Research Interests:

Nanotechnology has opened a new horizon in physics, allowing access to phenomena arising from reduced dimensionality. In all but the simplest, most perfect systems, reduced symmetry and strong correlations leads to complexity. While much work often goes into reducing complexity and imperfection, complexity has interesting physics all by itself, provided you have the tools to handle it. I am fascinated by the metrology of complex quantum systems and how to overcome their challenges with new technology, especially data science techniques. Complex nanoscale systems are not limited to engineered nanotechnology, biology provides many complex quantum systems that manage to operate in fluctuating, noisy environments. Understanding what allows them to operate despite complexity and fluctuation is a fascinating problem with many applications to future technology.

Recent Research:

NanoSQUID Experiments on 2D Materials Performed scanned probe magnetometry experiments using the nanoSQUID on Tip (nSOT) technique to explore symmetry broken magnetic phases of multilayer graphene. Designed, and implemented a variety of custom instrumentation and software to support the nanoSQUID technique. Installed and commissioned a nanoSQUID customized 300 mK cryostat to preform nanoSQUID experiments at ultra-low temperatures.

Novel Instrumentation and Techniques for Optoelectronic Experiments. Designed, prototyped and built a custom experimental setup that utilizes a near-infrared ultrafast pulsed laser to probe the properties of nanoscale materials by measuring spatially and temporally resolved photocurrent and reflectance. The setup can apply voltages and magnetic fields (up to 3T) to the sample while controlling for temperature (from 4K to 420K), two-pulse time delay, laser power, wavelength and polarization. Designed and implemented software to rapidly acquire, process and display data. Software simultaneously controls multiple pieces of hardware that continuously vary experimental conditions using a new technique called Multi-Parameter Dynamic Photoresponse Microscopy (MPDPM).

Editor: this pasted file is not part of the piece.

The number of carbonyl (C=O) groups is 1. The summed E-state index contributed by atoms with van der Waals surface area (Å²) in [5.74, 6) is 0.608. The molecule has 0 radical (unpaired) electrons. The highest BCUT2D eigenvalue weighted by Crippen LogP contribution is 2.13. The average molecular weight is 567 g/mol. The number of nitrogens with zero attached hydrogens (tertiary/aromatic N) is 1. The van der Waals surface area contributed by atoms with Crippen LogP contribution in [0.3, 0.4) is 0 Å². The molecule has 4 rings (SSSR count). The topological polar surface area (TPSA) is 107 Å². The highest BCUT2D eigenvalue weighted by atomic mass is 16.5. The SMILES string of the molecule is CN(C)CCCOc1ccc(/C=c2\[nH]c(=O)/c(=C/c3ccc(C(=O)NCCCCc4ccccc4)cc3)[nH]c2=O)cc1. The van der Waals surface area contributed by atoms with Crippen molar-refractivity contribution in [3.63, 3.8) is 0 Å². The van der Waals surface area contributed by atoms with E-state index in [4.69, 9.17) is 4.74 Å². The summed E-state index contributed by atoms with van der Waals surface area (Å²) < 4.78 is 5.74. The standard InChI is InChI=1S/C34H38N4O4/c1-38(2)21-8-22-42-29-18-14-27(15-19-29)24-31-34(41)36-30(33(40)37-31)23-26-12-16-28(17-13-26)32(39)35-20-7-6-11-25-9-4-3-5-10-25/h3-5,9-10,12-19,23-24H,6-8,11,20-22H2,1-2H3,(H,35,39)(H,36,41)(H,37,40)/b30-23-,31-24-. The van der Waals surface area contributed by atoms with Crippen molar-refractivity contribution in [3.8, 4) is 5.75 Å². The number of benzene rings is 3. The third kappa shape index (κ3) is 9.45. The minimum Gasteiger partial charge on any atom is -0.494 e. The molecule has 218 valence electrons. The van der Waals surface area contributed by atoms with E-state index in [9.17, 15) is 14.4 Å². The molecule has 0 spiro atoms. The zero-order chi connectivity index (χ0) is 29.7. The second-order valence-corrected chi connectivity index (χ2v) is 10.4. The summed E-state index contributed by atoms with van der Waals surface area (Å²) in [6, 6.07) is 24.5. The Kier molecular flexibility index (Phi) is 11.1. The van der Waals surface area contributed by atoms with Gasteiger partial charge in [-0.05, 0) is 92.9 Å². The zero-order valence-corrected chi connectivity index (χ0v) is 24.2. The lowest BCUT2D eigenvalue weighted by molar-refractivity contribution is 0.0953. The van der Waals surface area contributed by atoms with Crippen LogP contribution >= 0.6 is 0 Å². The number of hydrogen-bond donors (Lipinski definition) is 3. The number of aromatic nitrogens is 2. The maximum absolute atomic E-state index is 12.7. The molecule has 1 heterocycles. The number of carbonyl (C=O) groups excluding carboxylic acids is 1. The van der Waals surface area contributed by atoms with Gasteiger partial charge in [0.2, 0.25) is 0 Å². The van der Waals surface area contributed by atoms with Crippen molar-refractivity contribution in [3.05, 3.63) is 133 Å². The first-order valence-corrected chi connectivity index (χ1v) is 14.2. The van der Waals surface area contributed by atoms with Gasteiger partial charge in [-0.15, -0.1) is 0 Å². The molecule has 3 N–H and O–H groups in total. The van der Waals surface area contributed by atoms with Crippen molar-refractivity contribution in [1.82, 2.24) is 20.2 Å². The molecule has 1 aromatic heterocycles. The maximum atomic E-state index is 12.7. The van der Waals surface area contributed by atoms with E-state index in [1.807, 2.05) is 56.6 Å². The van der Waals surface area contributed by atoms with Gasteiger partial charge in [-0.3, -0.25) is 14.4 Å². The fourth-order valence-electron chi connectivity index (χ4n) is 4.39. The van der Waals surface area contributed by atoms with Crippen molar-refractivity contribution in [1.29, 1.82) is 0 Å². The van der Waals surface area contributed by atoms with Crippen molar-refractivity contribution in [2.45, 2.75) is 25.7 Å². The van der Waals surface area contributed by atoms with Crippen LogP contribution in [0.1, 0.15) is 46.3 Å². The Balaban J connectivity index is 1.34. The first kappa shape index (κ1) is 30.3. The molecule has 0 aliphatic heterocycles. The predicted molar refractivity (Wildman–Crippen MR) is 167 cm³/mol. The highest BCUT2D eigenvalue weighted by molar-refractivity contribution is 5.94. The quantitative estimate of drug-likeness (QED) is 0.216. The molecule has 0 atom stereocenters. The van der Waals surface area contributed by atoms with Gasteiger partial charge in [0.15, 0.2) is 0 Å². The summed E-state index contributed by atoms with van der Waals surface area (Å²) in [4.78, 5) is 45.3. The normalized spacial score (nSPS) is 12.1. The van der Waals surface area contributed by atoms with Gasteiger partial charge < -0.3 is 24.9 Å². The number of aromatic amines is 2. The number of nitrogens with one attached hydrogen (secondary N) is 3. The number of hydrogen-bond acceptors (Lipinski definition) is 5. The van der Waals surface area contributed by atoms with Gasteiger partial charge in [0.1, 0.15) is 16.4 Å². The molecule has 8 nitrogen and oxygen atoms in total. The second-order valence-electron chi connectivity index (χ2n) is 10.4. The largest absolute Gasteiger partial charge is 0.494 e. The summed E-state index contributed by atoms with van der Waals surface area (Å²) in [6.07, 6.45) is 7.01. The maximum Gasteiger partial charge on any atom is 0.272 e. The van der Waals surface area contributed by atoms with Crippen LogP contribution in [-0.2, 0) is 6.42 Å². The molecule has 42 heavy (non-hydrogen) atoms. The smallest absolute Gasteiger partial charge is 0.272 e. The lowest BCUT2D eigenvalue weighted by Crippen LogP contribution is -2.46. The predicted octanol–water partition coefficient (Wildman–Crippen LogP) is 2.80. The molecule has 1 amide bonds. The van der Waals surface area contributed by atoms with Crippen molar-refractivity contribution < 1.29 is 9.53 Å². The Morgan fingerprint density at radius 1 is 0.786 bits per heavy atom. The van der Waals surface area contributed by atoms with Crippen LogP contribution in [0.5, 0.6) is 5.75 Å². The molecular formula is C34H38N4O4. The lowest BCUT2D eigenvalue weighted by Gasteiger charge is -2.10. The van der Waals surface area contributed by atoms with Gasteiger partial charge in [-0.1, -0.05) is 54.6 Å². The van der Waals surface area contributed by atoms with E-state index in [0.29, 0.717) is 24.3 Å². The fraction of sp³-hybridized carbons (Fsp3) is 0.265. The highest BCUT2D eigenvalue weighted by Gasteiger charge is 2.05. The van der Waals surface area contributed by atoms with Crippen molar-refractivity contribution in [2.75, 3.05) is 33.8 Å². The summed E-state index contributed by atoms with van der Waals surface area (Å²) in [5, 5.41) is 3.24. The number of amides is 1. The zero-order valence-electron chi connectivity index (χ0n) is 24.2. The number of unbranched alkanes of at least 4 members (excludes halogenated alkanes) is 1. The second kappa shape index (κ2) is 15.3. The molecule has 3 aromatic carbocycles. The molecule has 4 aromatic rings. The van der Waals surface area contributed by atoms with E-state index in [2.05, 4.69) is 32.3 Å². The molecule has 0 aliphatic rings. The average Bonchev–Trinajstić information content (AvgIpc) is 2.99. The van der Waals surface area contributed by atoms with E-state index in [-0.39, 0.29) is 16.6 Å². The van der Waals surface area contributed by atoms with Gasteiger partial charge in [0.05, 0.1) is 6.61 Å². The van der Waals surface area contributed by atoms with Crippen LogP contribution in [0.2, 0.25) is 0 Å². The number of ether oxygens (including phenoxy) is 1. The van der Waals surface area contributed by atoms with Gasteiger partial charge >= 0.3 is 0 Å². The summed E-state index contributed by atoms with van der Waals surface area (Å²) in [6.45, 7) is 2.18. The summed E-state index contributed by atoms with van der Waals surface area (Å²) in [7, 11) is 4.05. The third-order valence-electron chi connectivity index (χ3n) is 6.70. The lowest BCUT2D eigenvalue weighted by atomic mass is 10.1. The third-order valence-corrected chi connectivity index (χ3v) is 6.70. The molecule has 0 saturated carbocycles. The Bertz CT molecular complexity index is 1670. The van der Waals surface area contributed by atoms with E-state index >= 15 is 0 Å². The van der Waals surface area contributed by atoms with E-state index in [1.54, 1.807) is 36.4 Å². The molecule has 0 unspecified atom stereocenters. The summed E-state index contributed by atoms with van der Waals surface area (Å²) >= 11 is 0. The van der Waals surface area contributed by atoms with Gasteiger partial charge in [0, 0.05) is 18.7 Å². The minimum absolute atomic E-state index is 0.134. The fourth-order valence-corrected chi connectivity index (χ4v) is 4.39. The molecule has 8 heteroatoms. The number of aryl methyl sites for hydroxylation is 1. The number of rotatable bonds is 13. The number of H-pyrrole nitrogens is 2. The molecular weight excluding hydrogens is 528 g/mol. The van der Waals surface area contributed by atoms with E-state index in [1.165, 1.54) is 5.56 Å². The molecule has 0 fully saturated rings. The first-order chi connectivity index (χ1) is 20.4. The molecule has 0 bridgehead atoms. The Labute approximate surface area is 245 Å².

Optoelectronic Dynamics of MoTe2 Heterostructures. Measured the optoelectronic physics of graphene-MoTe2 heterostructures using MPDPM. Analyzed and modeled the resulting photocurrent data sets to uncover dynamics of excitons formed from photoexcitation. Discovered dynamics dominated by exciton-exciton annihilation and, in the high carrier density limit, the formation of a correlated electron-hole liquid phase that persists at room temperature.

Phototunneling and Hot Carrier Physics in Graphene Heterostructures. Probed graphene-hBN-graphene stacked heterostructures with a photon energy below the gap of hBN, measuring the highly non-linear tunneling photocurrent that arises due to the thermal distribution of carriers in the graphene sheets. Analyzed the data to reveal striking negative differential photoconductance near charge neutrality. Modeled the charge carrier thermal distribution formed by photoexcitation to determine the thermal properties of hot carriers in graphene from the data.

Energy Flow in Noisy Biological Systems. Simulated energy flow in noisy quantum systems, revealing how regulation can emerge from quantum structure in molecular systems. Adapted this concept to the photosynthesis in multiple biological systems, developed a model that can predict ideal photosynthetic structure from light conditions that compares well with the photosynthetic pigments of real phototrophic organisms.

Past Research:

Autocollimating optical angle sensors (Autocollimators) are a powerful tool for high sensitivity measurements of angles. I developed a new kind of Multi-Slit Autocollimator optimized for high dynamic range and low frequency stability (link to paper). Autocollimators based on my research are now in use at the Laser Interferometer Gravitational-Wave Observatory (LIGO) and in high precision gravitational experiments at the Eot-Wash group at the University of Washington.

Laser CavityConceptual ViewIlluminated GRIN lens